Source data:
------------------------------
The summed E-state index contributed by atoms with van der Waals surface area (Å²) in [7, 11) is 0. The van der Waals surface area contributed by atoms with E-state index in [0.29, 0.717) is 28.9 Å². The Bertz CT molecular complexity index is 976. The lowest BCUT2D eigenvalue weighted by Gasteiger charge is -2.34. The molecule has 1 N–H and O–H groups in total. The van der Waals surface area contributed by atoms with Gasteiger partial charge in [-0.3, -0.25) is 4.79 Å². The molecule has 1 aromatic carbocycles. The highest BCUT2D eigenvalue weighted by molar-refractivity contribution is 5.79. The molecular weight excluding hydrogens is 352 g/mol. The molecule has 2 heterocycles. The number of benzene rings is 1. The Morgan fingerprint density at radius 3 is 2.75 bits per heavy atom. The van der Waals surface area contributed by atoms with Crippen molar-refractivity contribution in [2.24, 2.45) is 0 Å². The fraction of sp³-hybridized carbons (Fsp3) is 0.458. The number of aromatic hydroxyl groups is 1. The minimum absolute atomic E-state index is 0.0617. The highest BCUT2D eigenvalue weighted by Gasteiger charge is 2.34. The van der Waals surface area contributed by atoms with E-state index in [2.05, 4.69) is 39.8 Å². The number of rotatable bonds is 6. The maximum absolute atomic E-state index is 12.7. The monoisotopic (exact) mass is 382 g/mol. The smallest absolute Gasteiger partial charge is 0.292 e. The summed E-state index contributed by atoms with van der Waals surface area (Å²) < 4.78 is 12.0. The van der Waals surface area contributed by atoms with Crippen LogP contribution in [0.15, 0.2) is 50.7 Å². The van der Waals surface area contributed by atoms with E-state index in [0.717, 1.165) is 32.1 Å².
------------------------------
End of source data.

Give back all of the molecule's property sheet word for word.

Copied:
The summed E-state index contributed by atoms with van der Waals surface area (Å²) in [7, 11) is 0. The van der Waals surface area contributed by atoms with E-state index in [0.29, 0.717) is 28.9 Å². The Bertz CT molecular complexity index is 976. The lowest BCUT2D eigenvalue weighted by Gasteiger charge is -2.34. The molecule has 1 N–H and O–H groups in total. The van der Waals surface area contributed by atoms with Gasteiger partial charge in [-0.3, -0.25) is 4.79 Å². The molecule has 1 aromatic carbocycles. The highest BCUT2D eigenvalue weighted by molar-refractivity contribution is 5.79. The molecular weight excluding hydrogens is 352 g/mol. The molecule has 2 heterocycles. The number of benzene rings is 1. The Morgan fingerprint density at radius 3 is 2.75 bits per heavy atom. The van der Waals surface area contributed by atoms with Crippen molar-refractivity contribution in [2.24, 2.45) is 0 Å². The fraction of sp³-hybridized carbons (Fsp3) is 0.458. The number of aromatic hydroxyl groups is 1. The minimum absolute atomic E-state index is 0.0617. The highest BCUT2D eigenvalue weighted by Gasteiger charge is 2.34. The van der Waals surface area contributed by atoms with E-state index in [2.05, 4.69) is 39.8 Å². The number of rotatable bonds is 6. The maximum absolute atomic E-state index is 12.7. The monoisotopic (exact) mass is 382 g/mol. The smallest absolute Gasteiger partial charge is 0.292 e. The summed E-state index contributed by atoms with van der Waals surface area (Å²) < 4.78 is 12.0. The van der Waals surface area contributed by atoms with Crippen LogP contribution in [0.15, 0.2) is 50.7 Å². The van der Waals surface area contributed by atoms with E-state index in [0.717, 1.165) is 32.1 Å².